Article

Latent membrane protein 1 suppresses RASSF1A expression, disrupts microtubule structures and induces chromosomal aberrations in human epithelial cells.

Department of Anatomy, Li Ka Shing Faculty of Medicine, The University of Hong Kong, Pokfulam, Hong Kong SAR, People's Republic of China.
Oncogene (Impact Factor: 8.56). 06/2007; 26(21):3069-80. DOI: 10.1038/sj.onc.1210106
Source: PubMed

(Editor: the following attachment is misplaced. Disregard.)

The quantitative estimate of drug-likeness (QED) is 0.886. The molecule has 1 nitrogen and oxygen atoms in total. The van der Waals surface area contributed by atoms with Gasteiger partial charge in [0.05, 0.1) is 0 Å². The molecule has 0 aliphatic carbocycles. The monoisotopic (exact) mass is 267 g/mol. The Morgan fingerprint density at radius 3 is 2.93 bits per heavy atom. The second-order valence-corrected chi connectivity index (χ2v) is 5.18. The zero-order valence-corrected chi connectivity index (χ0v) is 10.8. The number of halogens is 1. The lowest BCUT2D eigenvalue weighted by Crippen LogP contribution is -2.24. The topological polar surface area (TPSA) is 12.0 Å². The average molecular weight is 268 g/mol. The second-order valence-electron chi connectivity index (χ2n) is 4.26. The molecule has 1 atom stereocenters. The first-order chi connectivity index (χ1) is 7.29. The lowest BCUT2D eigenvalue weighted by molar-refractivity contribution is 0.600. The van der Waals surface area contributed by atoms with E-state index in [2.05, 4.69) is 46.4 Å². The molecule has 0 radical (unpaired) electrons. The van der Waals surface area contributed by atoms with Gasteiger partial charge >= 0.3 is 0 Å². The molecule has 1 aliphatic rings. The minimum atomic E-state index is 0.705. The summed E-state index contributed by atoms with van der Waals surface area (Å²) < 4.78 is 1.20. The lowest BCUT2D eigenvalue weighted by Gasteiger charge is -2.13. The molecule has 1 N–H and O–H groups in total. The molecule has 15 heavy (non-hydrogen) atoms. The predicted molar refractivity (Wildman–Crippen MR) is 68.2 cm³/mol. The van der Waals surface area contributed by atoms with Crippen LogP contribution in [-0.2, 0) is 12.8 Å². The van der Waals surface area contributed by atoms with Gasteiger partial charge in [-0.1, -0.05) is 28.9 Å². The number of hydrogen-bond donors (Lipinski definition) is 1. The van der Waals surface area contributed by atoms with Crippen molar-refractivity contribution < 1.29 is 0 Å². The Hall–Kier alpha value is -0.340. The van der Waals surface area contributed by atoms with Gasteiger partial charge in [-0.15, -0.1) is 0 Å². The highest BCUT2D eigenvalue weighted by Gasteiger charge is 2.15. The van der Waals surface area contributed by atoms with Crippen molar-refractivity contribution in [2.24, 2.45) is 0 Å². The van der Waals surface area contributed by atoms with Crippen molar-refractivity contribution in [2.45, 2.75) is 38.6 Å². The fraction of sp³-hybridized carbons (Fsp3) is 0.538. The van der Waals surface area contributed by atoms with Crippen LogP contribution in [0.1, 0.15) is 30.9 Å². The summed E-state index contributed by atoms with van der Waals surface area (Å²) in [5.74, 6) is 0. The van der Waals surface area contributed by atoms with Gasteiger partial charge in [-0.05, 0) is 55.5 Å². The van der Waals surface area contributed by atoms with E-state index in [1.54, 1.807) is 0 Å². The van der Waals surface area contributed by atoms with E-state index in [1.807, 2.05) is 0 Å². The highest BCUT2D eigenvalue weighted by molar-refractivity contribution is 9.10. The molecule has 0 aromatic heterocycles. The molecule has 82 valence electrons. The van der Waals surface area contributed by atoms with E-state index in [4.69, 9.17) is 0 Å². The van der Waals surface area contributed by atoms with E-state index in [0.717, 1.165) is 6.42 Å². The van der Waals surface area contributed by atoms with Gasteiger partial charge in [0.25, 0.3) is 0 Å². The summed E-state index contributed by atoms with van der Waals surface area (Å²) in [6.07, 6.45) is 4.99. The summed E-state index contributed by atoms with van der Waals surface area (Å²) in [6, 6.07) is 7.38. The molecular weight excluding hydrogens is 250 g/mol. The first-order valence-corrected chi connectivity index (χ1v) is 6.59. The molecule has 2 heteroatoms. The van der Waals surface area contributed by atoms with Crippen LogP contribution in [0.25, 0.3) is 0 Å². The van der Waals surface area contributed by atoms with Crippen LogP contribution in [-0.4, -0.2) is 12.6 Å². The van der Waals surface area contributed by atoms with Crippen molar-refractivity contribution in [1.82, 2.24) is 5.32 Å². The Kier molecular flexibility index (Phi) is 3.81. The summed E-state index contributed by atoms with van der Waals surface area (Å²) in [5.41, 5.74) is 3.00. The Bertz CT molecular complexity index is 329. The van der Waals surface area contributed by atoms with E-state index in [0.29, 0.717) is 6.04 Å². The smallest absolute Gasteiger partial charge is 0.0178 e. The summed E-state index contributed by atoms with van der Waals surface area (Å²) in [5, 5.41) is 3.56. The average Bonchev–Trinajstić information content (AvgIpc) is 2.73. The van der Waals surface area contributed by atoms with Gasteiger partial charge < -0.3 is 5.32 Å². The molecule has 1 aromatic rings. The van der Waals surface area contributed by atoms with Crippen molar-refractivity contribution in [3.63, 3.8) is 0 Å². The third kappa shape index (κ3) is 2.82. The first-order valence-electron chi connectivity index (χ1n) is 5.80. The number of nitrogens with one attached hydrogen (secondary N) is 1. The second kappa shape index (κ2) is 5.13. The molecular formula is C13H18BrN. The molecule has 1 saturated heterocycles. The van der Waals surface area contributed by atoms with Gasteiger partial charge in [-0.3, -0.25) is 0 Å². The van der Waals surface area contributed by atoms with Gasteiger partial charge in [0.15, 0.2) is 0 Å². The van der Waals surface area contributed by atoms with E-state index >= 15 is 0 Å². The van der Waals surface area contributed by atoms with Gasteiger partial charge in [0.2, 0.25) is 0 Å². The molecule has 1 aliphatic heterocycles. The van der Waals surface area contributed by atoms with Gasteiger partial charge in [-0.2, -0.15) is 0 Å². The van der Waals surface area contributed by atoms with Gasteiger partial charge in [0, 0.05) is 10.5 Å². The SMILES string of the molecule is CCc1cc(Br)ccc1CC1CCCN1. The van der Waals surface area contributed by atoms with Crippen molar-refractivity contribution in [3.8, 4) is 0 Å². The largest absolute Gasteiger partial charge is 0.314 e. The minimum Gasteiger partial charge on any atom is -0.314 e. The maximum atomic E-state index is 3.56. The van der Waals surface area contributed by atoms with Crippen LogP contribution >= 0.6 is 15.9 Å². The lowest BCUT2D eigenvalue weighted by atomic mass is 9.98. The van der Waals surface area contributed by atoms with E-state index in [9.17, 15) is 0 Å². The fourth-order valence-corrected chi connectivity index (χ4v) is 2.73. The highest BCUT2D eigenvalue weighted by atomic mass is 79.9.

ABSTRACT Epstein-Barr virus (EBV) infection is closely associated with nasopharyngeal carcinoma (NPC) and can be detected in early premalignant lesions of nasopharyngeal epithelium. The latent membrane protein 1 (LMP1) is an oncoprotein encoded by the EBV and is believed to play a role in transforming premalignant nasopharyngeal epithelial cells into cancer cells. RASSF1A is a tumor-suppressor gene commonly inactivated in many types of human cancer including NPC. In this study, we report a novel function of LMP1, in down-regulating RASSF1A expression in human epithelial cells. Downregulation of RASSF1A expression by LMP1 is dependent on the activation of intracellular signaling of NF-kappaB involving the C-terminal activating regions (CTARs) of LMP1. LMP1 expression also suppresses the transcriptional activity of the RASSF1A core promoter. RASSF1A stabilizes microtubules and regulates mitotic events. Aberrant mitotic spindles and chromosome aberrations are reported phenotypes in RASSF1A inactivated cells. In this study, we observed that LMP1 expression in human epithelial cells could induce aberrant mitotic spindles, disorganized interphase microtubules and aneuploidy. LMP1 expression could also suppress microtubule dynamics as exemplified by tracking movements of the growing tips of microtubules in live cells by transfecting EGFP-tagged EB1 into cells. The aberrant mitotic spindles and interphase microtubule organization induced by LMP1 could be rescued by transfecting RASSF1A expression plasmid into cells. Downregulation of RASSF1A expression by LMP1 may facilitate its role in transformation of premalignant nasopharyngeal epithelial cells into cancer cells.

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